• James Bay Project watersheds that will be affected by the proposed James Bay damming project (Map: Steven Fick)

Just the facts: James Bay

Hydro  |   Cree  |   James Bay  |   Treaties

Hydro

  • Hydroelectric power supplies 20 percent of the world’s electricity.
  • The potential for hydropower exists in 150 countries around the world.
  • Norway produces more than 99 percent of its electricity with hydropower.
  • Canada has two of the six largest hydroelectric power stations in the world.
  • Canada has the largest hydroelectric capacity in the world.
  • There are currently nearly 70,000 megawatts of hydro generating capacity installed in Canada.
  • Hydropower does not produce greenhouse gases or other air pollution.
  • Hydropower accounts for 97 percent of electricity generated by renewable sources.
  • There are many forms of water power, such as hydroelectric, tidal, wave, tidal stream and ocean thermal energy conversion.
  • Hydropower is capable of converting 90 percent of available energy into electricity.

Cree

  • Cree are the largest group of First Nations in Canada with over 200,000 members.
  • There are 135 bands of Cree in Canada.
  • Cree cover the largest geographic area of any First Nations group in Canada.
  • The Quebec Cree Nation calls its homeland Eeyou Istchee, which means Land of the People.
  • The Cree language belongs to the Algonquian branch of the Algonquian-Wakashan linguistic stock.
  • The Cree were friendly with English and French fur traders, which connected them to the Hudson Bay and the North West companies.

James Bay

  • James Bay borders on Quebec and Ontario and islands within the bay are part of Nunavut.
  • James Bay was discovered by Henry Hudson but named for Thomas James, an English captain who explored the area more thoroughly in 1631.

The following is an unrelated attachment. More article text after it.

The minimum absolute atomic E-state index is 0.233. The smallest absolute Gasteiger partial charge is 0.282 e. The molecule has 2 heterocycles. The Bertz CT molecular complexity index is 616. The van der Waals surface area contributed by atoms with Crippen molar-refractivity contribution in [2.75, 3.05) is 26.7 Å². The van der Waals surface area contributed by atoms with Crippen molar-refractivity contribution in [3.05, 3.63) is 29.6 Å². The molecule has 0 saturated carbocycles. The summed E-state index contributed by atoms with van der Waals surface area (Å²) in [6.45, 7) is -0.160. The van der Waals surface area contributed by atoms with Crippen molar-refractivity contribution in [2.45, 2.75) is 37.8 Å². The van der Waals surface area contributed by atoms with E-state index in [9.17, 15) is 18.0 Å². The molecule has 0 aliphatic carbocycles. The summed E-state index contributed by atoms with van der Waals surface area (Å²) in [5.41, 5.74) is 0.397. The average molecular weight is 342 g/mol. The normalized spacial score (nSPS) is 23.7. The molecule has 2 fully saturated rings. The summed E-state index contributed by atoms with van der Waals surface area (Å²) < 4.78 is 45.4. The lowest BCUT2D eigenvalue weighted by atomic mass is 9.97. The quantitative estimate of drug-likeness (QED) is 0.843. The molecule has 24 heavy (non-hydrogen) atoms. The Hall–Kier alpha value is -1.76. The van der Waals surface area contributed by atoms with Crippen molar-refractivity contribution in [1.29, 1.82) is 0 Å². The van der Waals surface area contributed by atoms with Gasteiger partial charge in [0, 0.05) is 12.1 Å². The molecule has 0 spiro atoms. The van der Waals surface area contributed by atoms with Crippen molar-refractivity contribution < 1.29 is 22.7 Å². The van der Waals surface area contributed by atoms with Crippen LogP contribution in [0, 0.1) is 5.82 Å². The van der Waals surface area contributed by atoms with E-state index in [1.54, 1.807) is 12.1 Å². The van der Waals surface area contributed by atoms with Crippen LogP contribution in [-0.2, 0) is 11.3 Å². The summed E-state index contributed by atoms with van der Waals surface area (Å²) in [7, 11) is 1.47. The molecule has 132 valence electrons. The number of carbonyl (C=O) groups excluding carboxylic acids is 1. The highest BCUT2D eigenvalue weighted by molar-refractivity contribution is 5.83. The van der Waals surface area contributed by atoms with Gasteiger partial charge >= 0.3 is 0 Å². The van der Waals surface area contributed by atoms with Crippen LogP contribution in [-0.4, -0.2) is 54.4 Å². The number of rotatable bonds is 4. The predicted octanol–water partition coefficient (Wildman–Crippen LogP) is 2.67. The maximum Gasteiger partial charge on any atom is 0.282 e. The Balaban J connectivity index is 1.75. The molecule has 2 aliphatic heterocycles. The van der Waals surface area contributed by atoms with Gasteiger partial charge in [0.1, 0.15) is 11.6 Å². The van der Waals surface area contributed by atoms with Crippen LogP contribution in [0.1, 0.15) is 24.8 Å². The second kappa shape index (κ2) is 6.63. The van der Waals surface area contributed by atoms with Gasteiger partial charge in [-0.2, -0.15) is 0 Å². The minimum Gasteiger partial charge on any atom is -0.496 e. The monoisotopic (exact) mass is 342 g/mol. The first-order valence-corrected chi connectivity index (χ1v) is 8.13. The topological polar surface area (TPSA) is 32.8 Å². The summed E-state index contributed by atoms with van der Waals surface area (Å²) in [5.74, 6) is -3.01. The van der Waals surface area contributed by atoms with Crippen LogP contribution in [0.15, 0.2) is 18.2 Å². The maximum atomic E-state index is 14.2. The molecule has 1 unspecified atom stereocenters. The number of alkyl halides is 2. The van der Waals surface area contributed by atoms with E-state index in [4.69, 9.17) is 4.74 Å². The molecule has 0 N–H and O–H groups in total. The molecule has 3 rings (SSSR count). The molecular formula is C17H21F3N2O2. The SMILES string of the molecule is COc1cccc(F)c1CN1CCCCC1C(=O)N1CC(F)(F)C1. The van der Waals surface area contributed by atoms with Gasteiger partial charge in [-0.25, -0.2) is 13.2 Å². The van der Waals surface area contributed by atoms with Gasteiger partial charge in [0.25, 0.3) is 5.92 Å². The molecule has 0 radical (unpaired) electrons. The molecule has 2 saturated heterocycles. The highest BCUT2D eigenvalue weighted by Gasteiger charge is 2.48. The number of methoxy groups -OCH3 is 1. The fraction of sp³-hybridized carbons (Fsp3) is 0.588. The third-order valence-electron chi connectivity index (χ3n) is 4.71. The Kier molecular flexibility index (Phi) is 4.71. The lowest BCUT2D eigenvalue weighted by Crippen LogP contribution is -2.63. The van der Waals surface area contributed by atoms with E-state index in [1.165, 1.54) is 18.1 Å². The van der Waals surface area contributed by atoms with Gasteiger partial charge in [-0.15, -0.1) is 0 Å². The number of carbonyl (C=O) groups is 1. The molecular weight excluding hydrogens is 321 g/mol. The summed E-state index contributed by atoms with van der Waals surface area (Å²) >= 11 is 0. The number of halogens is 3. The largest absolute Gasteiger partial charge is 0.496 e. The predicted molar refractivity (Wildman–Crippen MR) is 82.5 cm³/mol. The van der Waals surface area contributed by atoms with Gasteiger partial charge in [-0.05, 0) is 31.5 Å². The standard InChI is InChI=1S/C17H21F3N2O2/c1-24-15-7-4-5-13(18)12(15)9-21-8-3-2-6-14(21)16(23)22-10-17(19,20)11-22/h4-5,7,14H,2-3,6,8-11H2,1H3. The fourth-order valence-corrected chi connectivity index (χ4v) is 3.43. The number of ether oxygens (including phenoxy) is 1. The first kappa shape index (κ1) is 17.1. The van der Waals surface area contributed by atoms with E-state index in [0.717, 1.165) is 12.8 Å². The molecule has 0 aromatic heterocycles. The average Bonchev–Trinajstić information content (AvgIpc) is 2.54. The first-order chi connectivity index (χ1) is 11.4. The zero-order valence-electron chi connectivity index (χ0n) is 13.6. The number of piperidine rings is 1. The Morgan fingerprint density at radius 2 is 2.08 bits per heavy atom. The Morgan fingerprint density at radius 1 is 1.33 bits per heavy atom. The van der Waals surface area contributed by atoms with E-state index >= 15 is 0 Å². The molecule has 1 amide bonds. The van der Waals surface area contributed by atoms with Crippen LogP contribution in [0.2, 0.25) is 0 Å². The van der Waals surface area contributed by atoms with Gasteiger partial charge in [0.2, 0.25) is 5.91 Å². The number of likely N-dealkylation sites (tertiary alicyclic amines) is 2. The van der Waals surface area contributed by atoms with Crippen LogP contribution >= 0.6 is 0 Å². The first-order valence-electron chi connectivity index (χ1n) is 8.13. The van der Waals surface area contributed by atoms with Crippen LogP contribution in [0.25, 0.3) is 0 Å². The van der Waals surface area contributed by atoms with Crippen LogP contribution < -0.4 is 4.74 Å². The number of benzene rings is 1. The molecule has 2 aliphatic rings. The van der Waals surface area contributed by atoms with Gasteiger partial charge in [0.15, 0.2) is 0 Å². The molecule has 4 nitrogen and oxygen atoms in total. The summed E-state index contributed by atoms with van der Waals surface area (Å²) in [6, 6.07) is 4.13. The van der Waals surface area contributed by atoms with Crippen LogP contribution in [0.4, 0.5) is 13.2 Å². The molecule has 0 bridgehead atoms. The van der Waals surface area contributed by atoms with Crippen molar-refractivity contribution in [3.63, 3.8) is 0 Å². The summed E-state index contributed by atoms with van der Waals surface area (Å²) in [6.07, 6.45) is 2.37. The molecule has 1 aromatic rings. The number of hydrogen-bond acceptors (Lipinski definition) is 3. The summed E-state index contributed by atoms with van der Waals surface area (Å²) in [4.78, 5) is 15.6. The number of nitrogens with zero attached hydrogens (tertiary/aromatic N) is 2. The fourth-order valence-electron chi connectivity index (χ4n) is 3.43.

• The Quebec government has been developing rivers for hydroelectricity in the James Bay watershed since 1971.
  • James Bay is a haven for migratory birds.
  • Hundreds of rivers flow into James Bay.

Treaties

  • The James Bay and Northern Quebec Agreement (JBNQA) and the Northeastern Quebec Agreement (NEQA) were signed in 1975 and 1978 respectively and were Canada’s first modern land claim settlements.
  • The JBNQA and the NEQA divided the territory into Categories I, II, and III. Category I land is for exclusive use by the First Nations, Category II belongs to the province but natives have exclusive hunting and fishing rights, and Category III is public land where native and non-native people may hunt and fish.
  • In the 1970s, scientists discovered that hydro reservoirs are a source of mercury contamination in fish.
  • Phase one of the James Bay project was completed in 1979.
  • Canada’s first major hydroelectric facility was constructed at Shawinigan Falls, Quebec in 1898.
  • The first electrical transmission line between Canada and the United States was built in 1900.
  • In 1920, hydroelectric power accounted for 97 percent of electricity generated in Canada. Today it accounts for 61 percent.
  • Hydro-Quebec was established in 1944. It is now Canada’s largest electric utility.

More from our James Bay online exclusive:
Travelling the James Bay Road
James Bay damming project: Water under the dam
Dam science
Renewable energy: Wind versus water
Climate change: Taking the heat
Cultural travel
Tolkien landscape: subarctic wilderness of northern Quebec
A conversation with Matthew Coon Come
A brief history of Cree
How to speak Cree